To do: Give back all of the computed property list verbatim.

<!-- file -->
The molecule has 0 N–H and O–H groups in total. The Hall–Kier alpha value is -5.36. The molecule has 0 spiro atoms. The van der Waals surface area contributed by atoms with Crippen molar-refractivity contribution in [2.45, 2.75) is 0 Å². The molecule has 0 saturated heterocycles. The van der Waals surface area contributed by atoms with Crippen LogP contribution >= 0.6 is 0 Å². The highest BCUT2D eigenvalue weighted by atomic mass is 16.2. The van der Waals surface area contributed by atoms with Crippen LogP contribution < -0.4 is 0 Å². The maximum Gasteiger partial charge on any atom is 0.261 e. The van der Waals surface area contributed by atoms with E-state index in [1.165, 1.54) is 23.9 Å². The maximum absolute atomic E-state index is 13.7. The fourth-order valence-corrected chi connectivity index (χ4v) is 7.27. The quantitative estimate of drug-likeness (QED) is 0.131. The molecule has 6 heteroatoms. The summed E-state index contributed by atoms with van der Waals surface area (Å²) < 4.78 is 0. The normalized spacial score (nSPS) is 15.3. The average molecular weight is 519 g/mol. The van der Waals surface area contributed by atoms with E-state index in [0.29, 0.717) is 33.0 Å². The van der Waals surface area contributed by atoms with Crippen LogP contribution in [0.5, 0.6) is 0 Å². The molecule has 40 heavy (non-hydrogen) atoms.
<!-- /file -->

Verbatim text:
The molecule has 0 N–H and O–H groups in total. The Hall–Kier alpha value is -5.36. The molecule has 0 spiro atoms. The van der Waals surface area contributed by atoms with Crippen molar-refractivity contribution in [2.45, 2.75) is 0 Å². The molecule has 0 saturated heterocycles. The van der Waals surface area contributed by atoms with Crippen LogP contribution >= 0.6 is 0 Å². The highest BCUT2D eigenvalue weighted by atomic mass is 16.2. The van der Waals surface area contributed by atoms with Crippen LogP contribution < -0.4 is 0 Å². The maximum Gasteiger partial charge on any atom is 0.261 e. The van der Waals surface area contributed by atoms with E-state index in [1.165, 1.54) is 23.9 Å². The maximum absolute atomic E-state index is 13.7. The fourth-order valence-corrected chi connectivity index (χ4v) is 7.27. The quantitative estimate of drug-likeness (QED) is 0.131. The molecule has 6 heteroatoms. The summed E-state index contributed by atoms with van der Waals surface area (Å²) < 4.78 is 0. The normalized spacial score (nSPS) is 15.3. The average molecular weight is 519 g/mol. The van der Waals surface area contributed by atoms with E-state index in [0.29, 0.717) is 33.0 Å². The van der Waals surface area contributed by atoms with Crippen LogP contribution in [0.5, 0.6) is 0 Å². The molecule has 40 heavy (non-hydrogen) atoms.